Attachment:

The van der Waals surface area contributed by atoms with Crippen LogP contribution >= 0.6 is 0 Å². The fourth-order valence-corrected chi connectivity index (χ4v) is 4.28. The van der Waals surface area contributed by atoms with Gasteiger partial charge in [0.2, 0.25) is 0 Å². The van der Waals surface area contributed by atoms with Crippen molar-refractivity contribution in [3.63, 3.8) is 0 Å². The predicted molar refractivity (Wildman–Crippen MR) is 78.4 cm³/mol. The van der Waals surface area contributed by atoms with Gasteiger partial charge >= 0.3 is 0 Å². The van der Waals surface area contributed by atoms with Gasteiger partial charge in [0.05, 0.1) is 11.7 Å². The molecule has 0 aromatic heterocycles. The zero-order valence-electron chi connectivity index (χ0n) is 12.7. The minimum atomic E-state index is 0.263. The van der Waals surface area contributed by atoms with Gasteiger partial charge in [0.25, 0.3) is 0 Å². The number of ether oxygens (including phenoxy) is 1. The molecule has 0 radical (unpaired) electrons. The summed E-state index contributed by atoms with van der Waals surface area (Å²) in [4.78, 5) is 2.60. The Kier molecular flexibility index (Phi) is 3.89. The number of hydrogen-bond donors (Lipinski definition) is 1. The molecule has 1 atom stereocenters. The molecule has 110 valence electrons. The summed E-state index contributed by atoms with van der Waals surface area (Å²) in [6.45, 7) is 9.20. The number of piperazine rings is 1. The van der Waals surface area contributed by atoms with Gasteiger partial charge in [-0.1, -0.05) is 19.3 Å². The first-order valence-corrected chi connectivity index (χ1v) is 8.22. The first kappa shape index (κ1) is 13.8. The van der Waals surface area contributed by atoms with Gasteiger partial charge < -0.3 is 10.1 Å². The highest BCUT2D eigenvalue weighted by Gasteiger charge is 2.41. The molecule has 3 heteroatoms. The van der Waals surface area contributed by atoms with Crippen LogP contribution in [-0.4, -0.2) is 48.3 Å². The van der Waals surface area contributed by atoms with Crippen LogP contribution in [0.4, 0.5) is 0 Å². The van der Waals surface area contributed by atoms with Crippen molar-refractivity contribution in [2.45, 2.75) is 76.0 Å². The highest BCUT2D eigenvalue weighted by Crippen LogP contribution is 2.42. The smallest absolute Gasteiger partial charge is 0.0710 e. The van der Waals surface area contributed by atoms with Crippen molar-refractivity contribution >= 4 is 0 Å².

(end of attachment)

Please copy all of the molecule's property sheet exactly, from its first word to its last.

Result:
The van der Waals surface area contributed by atoms with Crippen LogP contribution >= 0.6 is 0 Å². The fourth-order valence-corrected chi connectivity index (χ4v) is 4.28. The van der Waals surface area contributed by atoms with Gasteiger partial charge in [0.2, 0.25) is 0 Å². The van der Waals surface area contributed by atoms with Crippen molar-refractivity contribution in [3.63, 3.8) is 0 Å². The predicted molar refractivity (Wildman–Crippen MR) is 78.4 cm³/mol. The van der Waals surface area contributed by atoms with Gasteiger partial charge >= 0.3 is 0 Å². The van der Waals surface area contributed by atoms with Gasteiger partial charge in [0.05, 0.1) is 11.7 Å². The molecule has 0 aromatic heterocycles. The zero-order valence-electron chi connectivity index (χ0n) is 12.7. The minimum atomic E-state index is 0.263. The van der Waals surface area contributed by atoms with Gasteiger partial charge in [0.25, 0.3) is 0 Å². The number of ether oxygens (including phenoxy) is 1. The molecule has 0 radical (unpaired) electrons. The summed E-state index contributed by atoms with van der Waals surface area (Å²) in [4.78, 5) is 2.60. The Kier molecular flexibility index (Phi) is 3.89. The number of hydrogen-bond donors (Lipinski definition) is 1. The molecule has 1 atom stereocenters. The molecule has 110 valence electrons. The summed E-state index contributed by atoms with van der Waals surface area (Å²) in [6.45, 7) is 9.20. The number of piperazine rings is 1. The van der Waals surface area contributed by atoms with Gasteiger partial charge in [-0.1, -0.05) is 19.3 Å². The first-order valence-corrected chi connectivity index (χ1v) is 8.22. The first kappa shape index (κ1) is 13.8. The van der Waals surface area contributed by atoms with Gasteiger partial charge < -0.3 is 10.1 Å². The highest BCUT2D eigenvalue weighted by Gasteiger charge is 2.41. The molecule has 3 heteroatoms. The van der Waals surface area contributed by atoms with Crippen LogP contribution in [-0.4, -0.2) is 48.3 Å². The van der Waals surface area contributed by atoms with Crippen LogP contribution in [0.4, 0.5) is 0 Å². The van der Waals surface area contributed by atoms with Crippen molar-refractivity contribution in [2.45, 2.75) is 76.0 Å². The highest BCUT2D eigenvalue weighted by Crippen LogP contribution is 2.42. The smallest absolute Gasteiger partial charge is 0.0710 e. The van der Waals surface area contributed by atoms with Crippen molar-refractivity contribution >= 4 is 0 Å².